In India, for a small-scale textile or leather footwear manufacturer a typical day would go like this: Get to the office-cum-factory early by 8.30 a.m. to avoid the peak traffic, settle down with a cup of sweetened tea and start turning the pages of a voluminous ledger where the accounts clerk would have made several entries for the bales of cotton yarn or leather hides brought in from various suppliers. The quantity used the previous day and the amount to be shifted from their respective warehouses would painstakingly be noted down manually. Next, would come the checking of all the bits of paper scribbled with his distributors’ requests coming in from various parts of India for the finished saris/cotton materials or ladies/men’s footwear. Sometimes the entries would have been entered wrong and at times the bits of the paper with distributor’s requests for material would be lost or flown away in the hustle bustle of the shop floor activities.
Eventually, the amount of work would accumulate so much that the owner would realize that it is impossible to expand or innovate. All his time was being spent poring over papers and bills rather than searching for new distributors or working on newer designs and products needed to grow his business. And growth was critical since competition was coming in from all sides.
Now comes the turning point. Since some of his peers have been trying their hand at IT automation, he too begins to think that this could be the path to success. He would consult IT services providers whom he knows through word of mouth and almost all them suggest cloud computing, a cheaper and an innovative way of adopting technology.
But the question hovering on his mind at this point of time is this: What is “cloud computing” all about? And why was it being touted as the next big thing in the area of automation?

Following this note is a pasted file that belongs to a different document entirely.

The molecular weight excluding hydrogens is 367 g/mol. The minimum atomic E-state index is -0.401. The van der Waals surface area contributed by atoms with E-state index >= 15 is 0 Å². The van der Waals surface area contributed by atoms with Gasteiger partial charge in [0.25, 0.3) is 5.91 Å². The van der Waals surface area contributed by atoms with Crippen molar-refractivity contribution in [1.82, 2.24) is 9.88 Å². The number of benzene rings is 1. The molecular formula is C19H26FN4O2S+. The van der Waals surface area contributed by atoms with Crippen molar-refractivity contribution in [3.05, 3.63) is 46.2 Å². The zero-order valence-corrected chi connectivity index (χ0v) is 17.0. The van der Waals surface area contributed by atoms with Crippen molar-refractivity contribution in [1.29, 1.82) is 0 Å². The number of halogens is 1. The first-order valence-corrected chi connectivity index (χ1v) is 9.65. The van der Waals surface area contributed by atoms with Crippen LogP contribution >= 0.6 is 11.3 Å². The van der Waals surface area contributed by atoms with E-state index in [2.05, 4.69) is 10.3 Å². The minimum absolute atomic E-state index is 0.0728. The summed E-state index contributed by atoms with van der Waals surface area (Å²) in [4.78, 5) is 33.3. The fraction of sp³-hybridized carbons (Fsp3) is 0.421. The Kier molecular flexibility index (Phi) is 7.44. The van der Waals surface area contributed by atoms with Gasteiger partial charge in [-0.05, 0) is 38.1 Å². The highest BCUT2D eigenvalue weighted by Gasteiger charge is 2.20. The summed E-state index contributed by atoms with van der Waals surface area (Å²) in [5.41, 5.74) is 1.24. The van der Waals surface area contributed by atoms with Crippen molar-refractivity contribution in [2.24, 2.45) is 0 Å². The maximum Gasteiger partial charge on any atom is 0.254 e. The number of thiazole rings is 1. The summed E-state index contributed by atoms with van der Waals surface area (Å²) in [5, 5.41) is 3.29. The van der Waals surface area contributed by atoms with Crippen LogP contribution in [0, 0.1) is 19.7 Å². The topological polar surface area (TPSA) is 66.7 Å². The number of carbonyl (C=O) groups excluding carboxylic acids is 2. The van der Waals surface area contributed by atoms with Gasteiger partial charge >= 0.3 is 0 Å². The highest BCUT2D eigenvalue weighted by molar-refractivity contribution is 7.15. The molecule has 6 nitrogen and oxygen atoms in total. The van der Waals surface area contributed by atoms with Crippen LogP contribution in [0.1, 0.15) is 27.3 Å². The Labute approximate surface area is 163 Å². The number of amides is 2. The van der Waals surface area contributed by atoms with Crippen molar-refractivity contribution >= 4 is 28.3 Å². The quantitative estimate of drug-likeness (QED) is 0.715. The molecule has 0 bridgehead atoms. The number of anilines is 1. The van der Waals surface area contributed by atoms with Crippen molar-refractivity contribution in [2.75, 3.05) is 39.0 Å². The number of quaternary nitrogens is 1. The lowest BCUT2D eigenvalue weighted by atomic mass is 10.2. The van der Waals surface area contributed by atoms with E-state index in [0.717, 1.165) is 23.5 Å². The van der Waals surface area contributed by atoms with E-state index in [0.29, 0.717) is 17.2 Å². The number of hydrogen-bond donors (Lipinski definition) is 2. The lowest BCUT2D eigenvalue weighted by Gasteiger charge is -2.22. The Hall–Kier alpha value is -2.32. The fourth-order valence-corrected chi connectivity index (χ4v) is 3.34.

The cloud concept has been compared with the rollout of grid-based electricity over a century ago, where businesses and consumers no longer needed to produce their own power, but could simply plug into a huge network. Similarly, cloud computing sees users plugging into services and solutions as and when needed and pay as per their usage of the services – on a monthly basis or whatever agreement they come up with their cloud service provider.
Today, cloud computing has become a widely adopted term for entrusting a company’s data, software and infrastructure management to a third party. The company’s information resides in a far-off data center and can be accessed through the Internet. This method helps companies avoid the complexities of managing many large computers and servers while still benefiting from what technology can offer. In addition to entering and tracking customer orders and requests, cloud technology also helps store documents, perform accounting, and run all the software that would be needed for this kind of automation.
Cloud computing challenges
Undoubtedly, cloud computing is changing the way businesses function and has significant cost savings attached to it. But there are several challenges en route.
One major concern for a cloud computing adopter is the security issue — that nagging fear that their data could be compromised at some point of time.